WASHINGTON -- The Supreme Court said yesterday that it will decide whether states and counties can be sued for not accommodating disabled prisoners, setting up another legal showdown over the power of Congress to tell states what to do.
The high court ruled seven years ago that a landmark federal civil rights law protects people being held in state prisons.
Since then, however, lower court judges have disagreed over whether states can be sued for damages by prisoners under the Americans With Disabilities Act, a law meant to ensure equal treatment for the disabled in many areas of life.
Supporters of the law contend that the threat of damages is needed to force states to comply. ''There's nothing like damages for getting people's attention," said Chai Feldblum, a Georgetown University civil rights law professor who helped draft the law.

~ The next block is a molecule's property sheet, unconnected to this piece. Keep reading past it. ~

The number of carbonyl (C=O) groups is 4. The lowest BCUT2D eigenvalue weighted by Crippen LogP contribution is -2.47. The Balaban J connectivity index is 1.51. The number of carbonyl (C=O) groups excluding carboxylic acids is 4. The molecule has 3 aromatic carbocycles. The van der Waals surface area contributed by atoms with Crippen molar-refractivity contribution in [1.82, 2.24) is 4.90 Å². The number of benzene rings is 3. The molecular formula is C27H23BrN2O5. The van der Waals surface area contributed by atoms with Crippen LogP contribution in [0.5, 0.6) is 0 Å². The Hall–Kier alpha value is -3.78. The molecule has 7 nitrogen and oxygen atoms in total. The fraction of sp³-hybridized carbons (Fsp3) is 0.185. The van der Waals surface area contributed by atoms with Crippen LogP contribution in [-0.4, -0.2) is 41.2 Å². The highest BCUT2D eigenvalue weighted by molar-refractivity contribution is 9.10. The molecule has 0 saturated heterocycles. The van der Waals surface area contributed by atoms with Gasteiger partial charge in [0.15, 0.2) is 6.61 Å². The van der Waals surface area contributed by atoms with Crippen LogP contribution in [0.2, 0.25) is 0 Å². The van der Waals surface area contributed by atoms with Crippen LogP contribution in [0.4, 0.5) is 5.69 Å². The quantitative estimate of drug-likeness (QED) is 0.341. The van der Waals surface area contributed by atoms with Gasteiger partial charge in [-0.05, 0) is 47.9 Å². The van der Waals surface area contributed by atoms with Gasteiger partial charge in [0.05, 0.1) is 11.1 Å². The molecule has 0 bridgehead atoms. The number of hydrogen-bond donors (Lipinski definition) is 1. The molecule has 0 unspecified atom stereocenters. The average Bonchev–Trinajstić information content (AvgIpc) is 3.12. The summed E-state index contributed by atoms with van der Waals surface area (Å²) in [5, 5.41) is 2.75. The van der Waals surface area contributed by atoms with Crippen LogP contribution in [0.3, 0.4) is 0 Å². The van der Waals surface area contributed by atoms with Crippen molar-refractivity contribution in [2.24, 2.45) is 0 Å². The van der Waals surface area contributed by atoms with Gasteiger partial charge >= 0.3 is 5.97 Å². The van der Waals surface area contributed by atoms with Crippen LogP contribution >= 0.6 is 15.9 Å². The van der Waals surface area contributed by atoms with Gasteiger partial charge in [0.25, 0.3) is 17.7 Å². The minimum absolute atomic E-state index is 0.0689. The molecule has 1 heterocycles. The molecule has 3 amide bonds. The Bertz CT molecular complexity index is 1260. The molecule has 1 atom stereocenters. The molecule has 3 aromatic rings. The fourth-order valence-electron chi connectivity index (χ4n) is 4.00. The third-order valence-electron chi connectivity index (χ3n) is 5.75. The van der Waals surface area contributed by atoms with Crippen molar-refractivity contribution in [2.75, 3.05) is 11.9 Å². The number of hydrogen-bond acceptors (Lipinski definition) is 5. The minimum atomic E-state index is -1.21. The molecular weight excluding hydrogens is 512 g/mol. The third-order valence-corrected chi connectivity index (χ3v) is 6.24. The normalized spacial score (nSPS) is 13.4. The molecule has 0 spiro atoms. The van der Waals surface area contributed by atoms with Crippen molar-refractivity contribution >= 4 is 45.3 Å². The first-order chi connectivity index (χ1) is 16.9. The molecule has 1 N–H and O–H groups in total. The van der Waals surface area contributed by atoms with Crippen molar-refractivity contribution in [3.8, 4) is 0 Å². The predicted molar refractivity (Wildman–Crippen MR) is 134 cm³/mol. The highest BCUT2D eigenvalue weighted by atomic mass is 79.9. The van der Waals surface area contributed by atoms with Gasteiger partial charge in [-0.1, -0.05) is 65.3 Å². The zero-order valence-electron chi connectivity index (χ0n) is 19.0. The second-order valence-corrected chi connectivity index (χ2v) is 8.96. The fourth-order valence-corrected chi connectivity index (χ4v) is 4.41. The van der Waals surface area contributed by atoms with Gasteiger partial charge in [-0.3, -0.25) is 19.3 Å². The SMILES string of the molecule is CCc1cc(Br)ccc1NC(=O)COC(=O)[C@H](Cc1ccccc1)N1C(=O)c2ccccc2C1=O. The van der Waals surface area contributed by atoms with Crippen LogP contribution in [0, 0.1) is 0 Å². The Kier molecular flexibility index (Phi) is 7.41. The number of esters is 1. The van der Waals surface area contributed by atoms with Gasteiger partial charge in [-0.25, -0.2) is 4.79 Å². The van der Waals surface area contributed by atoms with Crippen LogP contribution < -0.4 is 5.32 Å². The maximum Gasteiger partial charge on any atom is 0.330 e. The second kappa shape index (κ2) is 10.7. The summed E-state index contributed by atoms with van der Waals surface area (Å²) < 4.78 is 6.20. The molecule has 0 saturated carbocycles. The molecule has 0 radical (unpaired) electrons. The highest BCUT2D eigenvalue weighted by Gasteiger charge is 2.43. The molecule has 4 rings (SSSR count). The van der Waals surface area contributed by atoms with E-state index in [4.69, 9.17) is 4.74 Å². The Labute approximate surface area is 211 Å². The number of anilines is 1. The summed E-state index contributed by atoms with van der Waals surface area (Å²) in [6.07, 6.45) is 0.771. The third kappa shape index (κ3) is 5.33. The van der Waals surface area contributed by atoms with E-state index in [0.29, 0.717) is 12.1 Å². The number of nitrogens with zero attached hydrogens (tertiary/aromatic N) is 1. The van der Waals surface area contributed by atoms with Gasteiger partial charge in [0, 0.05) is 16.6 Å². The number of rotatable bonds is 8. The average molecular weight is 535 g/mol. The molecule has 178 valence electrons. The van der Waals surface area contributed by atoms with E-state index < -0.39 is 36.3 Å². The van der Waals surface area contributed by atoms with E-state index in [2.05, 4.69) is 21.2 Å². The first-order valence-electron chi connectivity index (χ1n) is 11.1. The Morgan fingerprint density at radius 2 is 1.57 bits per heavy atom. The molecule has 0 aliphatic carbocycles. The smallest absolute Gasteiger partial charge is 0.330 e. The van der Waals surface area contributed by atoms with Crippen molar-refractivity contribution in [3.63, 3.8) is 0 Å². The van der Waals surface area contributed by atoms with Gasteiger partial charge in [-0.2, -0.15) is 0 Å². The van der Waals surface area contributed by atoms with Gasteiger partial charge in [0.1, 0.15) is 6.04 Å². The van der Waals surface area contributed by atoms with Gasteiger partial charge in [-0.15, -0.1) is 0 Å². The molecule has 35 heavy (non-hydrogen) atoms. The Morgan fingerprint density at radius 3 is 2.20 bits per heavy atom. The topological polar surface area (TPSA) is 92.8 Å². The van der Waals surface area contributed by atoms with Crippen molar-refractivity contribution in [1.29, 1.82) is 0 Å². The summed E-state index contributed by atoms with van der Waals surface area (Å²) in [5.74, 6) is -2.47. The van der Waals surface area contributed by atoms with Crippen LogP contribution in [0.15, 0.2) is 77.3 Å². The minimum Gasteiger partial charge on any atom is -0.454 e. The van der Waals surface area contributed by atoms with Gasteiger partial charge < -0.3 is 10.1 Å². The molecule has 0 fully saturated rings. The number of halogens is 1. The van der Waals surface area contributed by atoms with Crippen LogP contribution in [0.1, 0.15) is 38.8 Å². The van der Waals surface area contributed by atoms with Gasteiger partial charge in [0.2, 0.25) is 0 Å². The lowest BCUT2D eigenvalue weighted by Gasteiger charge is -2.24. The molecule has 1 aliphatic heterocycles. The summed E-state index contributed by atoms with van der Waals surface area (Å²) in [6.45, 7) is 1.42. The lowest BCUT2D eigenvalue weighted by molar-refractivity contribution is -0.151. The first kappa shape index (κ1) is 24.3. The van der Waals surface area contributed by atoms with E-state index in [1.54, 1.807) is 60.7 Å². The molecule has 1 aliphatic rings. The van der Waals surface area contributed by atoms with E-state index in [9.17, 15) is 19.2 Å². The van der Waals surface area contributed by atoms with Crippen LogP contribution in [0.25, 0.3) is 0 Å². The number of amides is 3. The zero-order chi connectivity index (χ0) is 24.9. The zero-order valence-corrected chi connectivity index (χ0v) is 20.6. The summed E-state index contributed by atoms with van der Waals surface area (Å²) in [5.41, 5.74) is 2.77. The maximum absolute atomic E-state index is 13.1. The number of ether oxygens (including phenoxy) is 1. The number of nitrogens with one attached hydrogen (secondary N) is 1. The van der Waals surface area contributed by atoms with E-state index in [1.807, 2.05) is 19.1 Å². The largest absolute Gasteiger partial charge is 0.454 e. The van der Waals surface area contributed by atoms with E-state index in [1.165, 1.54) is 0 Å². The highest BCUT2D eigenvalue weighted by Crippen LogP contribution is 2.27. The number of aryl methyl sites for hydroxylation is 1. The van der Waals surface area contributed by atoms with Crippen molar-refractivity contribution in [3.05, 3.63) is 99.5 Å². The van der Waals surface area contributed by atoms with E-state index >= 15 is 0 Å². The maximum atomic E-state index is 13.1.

The Bush administration filed an appeal on behalf of a paraplegic Georgia prisoner in the case, which has major implications for states because of the costs of retrofitting old prisons to accommodate people with disabilities.
Justices will consider the case of Tony Goodman, who contends that he has been held for more than 23 hours a day in a cell so narrow that he cannot turn his wheelchair.
Goodman, who suffered his injuries in a car accident, is serving time for aggravated assault and a cocaine conviction.
He says that because the prison in Reidsville, Ga., is not equipped for people in wheelchairs, he cannot go to the bathroom or bathe without help, and does not have access to counseling, classes, and religious services. Goodman has sometimes been forced to sit in his own waste, according to his lawsuit.
States have repeatedly clashed with the federal government over their liability under the 1990 law, seeking immunity from lawsuits because the Constitution says a state government cannot be sued in federal court without its consent.
Last May, the Supreme Court ruled that states can be sued over inaccessible courthouses.